Jim's Reviews > A Christmas Carol and Other Christmas Writings

A Christmas Carol and Other Christmas Writings by Charles Dickens
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's review
Jun 06, 09

Read in December, 2008

Not the most subtle fable, nor one with the greatest depth of character, but I still found it wonderfully evocative and even heart-warming. Dickens does a beautiful job of rendering a variety of Christmas-related sentiments and experiences, from the sheer joy and revelry of Fezziwig's ball and the happy throngs on the city streets to the family intimacy of the Cratchits and the touching, minimalist celebrations of the lighthouse keepers and the sailors.

The plot and character development move ahead with great rapidity (Scrooge has more opportunities to act anti-Christmasly in one hour on Christmas Eve than you or I have had in a lifetime; meanwhile, he pretty much has learned his lesson by the end of the visit by the Ghost of Christmas Past.) Dickens is well known for comically exaggerated characters, and I think this is usually one of his great strengths, but the presentation of Scrooge and his redemption is a rather extreme example of this tendency. Still, given the short, fairy-tale character of the story, it's easy to suspend one's psychological disbelief and to let the Christmas spirit surge.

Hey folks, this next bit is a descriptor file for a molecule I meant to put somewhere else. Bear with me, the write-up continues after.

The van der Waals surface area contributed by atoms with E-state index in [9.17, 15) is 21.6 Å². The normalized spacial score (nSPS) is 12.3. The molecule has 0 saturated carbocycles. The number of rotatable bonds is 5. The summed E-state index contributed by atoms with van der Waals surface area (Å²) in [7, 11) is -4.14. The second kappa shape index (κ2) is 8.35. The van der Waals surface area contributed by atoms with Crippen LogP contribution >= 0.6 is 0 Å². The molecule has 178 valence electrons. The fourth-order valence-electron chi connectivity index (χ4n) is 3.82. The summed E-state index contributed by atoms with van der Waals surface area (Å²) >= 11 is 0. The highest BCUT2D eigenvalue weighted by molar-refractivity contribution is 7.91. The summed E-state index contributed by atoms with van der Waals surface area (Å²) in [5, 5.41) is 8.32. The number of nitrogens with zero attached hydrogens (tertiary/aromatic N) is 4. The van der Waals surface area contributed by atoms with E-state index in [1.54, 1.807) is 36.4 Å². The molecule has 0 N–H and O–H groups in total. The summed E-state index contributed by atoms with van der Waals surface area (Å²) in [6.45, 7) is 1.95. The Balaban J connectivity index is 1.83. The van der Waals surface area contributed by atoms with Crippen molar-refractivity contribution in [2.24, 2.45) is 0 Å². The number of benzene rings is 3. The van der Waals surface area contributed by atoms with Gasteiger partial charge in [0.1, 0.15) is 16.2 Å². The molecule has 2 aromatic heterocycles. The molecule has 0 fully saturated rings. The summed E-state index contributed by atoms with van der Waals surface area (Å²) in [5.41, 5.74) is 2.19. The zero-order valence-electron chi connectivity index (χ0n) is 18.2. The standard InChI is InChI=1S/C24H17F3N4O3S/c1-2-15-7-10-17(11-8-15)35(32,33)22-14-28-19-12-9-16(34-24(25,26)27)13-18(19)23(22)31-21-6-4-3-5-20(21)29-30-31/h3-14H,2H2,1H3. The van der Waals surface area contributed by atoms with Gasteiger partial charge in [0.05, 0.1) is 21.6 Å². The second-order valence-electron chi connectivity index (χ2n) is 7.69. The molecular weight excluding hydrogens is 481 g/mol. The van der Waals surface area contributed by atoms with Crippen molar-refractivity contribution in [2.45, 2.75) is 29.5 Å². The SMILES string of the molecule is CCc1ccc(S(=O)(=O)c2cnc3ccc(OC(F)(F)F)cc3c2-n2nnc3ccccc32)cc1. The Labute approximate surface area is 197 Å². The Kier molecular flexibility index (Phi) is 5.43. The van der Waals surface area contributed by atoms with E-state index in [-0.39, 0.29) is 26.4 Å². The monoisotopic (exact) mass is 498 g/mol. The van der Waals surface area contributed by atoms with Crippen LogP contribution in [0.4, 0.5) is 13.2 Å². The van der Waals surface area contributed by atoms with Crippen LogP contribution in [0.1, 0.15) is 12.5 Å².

I think the story rewards reading even if you think you know it by heart. As I say, the setting of the Christmas scenes is a pleasure in its own right; but there are a lot of little moments that felt new to me (particularly those involving Scrooge's nephew, an exceedingly--but I thought, believably--pleasant fellow). Definitely something to consider reading in the run-up to Christmas to get yourself properly motivated.
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